Moderate Kashmiri separatists have welcomed an offer of talks by the Indian Government but say they will try to build a consensus before entering a dialogue with Delhi.
They will consult separatist groups and the public before meeting Deputy Prime Minister LK Advani, a spokesman said.
Separatist leader Moulvi Abbas Ansari has already welcomed Delhi's initiative
The offer from Delhi has been rejected by hardliners in the divided separatist movement, as well as by militant groups fighting Indian rule in Kashmir.
India's surprise announcement on Wednesday was followed by another one unveiling a series of steps to improve ties with long-time rival, Pakistan.
The moderate faction of the All Party Hurriyat Conference - the main separatist alliance in Indian-administered Kashmir - held a meeting of its executive committee in the state's summer capital, Srinagar, on Thursday.
A spokesman, Abdul Gani Bhat, said after the meeting that "talking is better than acrimony" and would help find a solution to the long-running dispute.
"As for the offer of talks the [Hurriyat] has decided to procure a broader consensus.
"We will be therefore talking to groups inside... and outside Hurriyat," he said.
But a hardline breakaway separatist group of the Hurriyat led by Syed Ali Shah Geelani described Delhi's move as futile.
Mr Geelani, who favours closer ties with Pakistan, says talks without the inclusion of Islamabad would have little meaning.
Armed militants fighting Indian forces in Kashmir dismissed the Indian Government's offer, saying it was a ploy.
Sayed Salahuddin, the head of the Hizbul Mujahideen, one of the leading militant groups in the state, said talks without including Pakistan was a "delaying tactic" rather than an effort to find a solution.
Mr Salahuddin, who is based in Pakistan-administered Kashmir, said Delhi was trying to sign an accord with the moderate wing of the Hurriyat to create hurdles for the armed struggle.
Two other groups, Al Nasirin and Farzandan-e-Milat, warned the Hurriyat against "walking into the trap laid by the Indian Government".
Al Nasirin asked the Hurriyat leaders to consult the militant commanders before arriving at a decision.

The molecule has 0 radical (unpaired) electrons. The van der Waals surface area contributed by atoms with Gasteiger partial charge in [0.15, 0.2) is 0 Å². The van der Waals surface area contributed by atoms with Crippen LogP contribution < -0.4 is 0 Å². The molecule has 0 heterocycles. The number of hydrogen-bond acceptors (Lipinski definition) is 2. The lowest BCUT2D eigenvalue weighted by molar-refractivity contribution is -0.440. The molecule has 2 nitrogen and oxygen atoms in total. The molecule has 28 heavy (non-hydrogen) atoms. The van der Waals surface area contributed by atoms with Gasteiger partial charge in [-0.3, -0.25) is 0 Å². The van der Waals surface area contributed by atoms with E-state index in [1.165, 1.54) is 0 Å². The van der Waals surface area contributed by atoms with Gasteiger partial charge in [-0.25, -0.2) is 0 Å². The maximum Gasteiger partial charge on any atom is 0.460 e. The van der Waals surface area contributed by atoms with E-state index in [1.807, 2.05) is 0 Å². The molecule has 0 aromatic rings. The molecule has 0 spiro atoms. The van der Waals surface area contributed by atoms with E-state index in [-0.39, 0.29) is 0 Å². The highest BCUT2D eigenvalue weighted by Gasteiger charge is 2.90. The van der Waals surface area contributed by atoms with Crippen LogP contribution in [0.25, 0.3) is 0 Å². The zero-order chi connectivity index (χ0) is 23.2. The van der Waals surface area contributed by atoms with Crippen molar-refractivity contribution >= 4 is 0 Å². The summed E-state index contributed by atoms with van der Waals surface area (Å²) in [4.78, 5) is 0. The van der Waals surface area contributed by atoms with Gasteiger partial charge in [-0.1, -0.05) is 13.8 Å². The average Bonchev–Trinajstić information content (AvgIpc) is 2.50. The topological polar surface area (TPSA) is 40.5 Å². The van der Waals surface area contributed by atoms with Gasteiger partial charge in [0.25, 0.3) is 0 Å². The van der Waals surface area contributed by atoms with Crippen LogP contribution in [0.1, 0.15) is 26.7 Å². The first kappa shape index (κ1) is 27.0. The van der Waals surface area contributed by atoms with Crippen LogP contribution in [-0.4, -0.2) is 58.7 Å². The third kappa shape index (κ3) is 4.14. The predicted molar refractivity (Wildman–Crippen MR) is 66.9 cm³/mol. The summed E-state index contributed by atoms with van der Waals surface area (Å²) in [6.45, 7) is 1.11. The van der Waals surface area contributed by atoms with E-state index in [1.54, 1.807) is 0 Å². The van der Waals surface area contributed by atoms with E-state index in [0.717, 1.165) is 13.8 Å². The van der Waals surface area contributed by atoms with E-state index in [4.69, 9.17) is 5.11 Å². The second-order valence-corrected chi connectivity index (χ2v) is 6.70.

Peace with Pakistan
On Wednesday India proposed resuming cricket ties and boosting transport links with Pakistan.
Islamabad said it would respond positively but expressed disappointment that the proposals did not include a direct dialogue on Kashmir.
The United States and Britain have both welcomed India's proposals to build links with Pakistan.
"Such steps will help to build greater confidence and trust between India and Pakistan," British Foreign Secretary Jack Straw said.
The US said it was a major step towards "normalising relations".
Mr Sinha's offer to encourage what he called people-to-people contact comes amid mounting violence in Kashmir and follows several months of hostile rhetoric from leaders in both India and Pakistan.
Among the most dramatic of the 12 measures India suggested on Wednesday was the opening of the main highway linking Indian and Pakistani-administered Kashmir.
- Two new bus links, including one linking the divided Kashmir
- A ferry service between Bombay (Mumbai) and Karachi
- The resumption of full sporting ties, including cricket
- Free medical treatment for 20 Pakistani children in India
- And more talks on restoring air and rail links
However, Mr Sinha ruled out direct talks with Pakistan until Islamabad had ended "cross-border terrorism" in Kashmir.
Islamabad denies backing Kashmiri militants, saying it offers them only diplomatic and moral support.
India and Pakistan have fought two of their three wars since independence over Kashmir.